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LCS-SP201 The Politics and Economics of Refugees in Africa

Dr Theresa Alfaro-Velcamp, Research Associate at the Centre for Social Science Research, University of Cape Town

Course outline

According to the 1951 United Nations Convention Relating to the Status of Refugees, a refugee is someone who “owing to a well-founded fear of being persecuted for reasons of race, religion, nationality, membership of a particular social group or political opinion, is outside the country of his nationality, and is unable to, or owing to such fear, is unwilling to avail himself of the protection of that country.” This definition, however, does not include those fleeing because of economic and political instability.

This course will examine the push and pull factors for migrants and refugees in Africa. Topics, such as the economic costs for governments to absorb refugees, how local populations respond to the influx of migrants, and how migrants are perceived as economic actors will be analyzed. Questions of where different refugees settle in Africa, and how they are received will be explored. The issue of xenophobia will be examined in the context of economic racism and how difficult economic circumstances for locals can create conditions for anti-foreign sentiments. The course will also cover nativism, disease, immigration laws, and current media coverage with particular attention to South Africa. A tentative trip to the Cape Town Refugee Centre in Wynberg, Cape Town will be arranged.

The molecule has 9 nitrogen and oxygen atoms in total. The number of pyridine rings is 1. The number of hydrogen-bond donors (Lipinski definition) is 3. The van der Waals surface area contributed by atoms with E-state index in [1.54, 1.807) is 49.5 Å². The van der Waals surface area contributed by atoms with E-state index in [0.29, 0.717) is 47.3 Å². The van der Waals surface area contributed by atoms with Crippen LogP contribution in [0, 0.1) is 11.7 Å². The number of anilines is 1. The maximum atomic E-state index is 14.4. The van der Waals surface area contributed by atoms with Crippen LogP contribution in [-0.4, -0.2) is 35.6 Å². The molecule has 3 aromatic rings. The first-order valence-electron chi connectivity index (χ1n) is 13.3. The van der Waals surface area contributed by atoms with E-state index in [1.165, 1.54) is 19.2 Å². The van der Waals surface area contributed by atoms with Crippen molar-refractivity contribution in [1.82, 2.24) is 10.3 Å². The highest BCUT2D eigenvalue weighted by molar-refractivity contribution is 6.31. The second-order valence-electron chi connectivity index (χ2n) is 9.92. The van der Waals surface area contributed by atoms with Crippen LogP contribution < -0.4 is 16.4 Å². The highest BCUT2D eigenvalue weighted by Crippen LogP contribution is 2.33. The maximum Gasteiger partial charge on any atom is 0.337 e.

Full course outline

About the instructor


Dr Alfaro-Velcamp is Research Associate at the Centre for Social Science Research at the University of Cape Town, South Africa and Professor of History at Sonoma State University in California, USA, where she runs the Latin American Studies Minor Program.

She holds a PhD in History and an MA in Latin American Studies from Georgetown University, an MSc in Comparative Politics from LSE and a BA from California Polytechnic State University. She has previously worked as an International Trade Consultant for Motorola and in Government Affairs for Texas Instruments and National Semiconductor.

Building on her book So Far from Allah, So Close to Mexico: Middle Eastern immigrants in Modern Mexico (2007) and recent comparative study of migration and citizenship in Mexico and the United States, Dr. Alfaro-Velcamp has begun new research on refugees and marginalized populations, such as those displaced by war and famine, in Africa, the Middle East, and Latin America. She is interested in the intersection between disease and displaced populations, and how public health issues get mapped onto immigrants and refugees.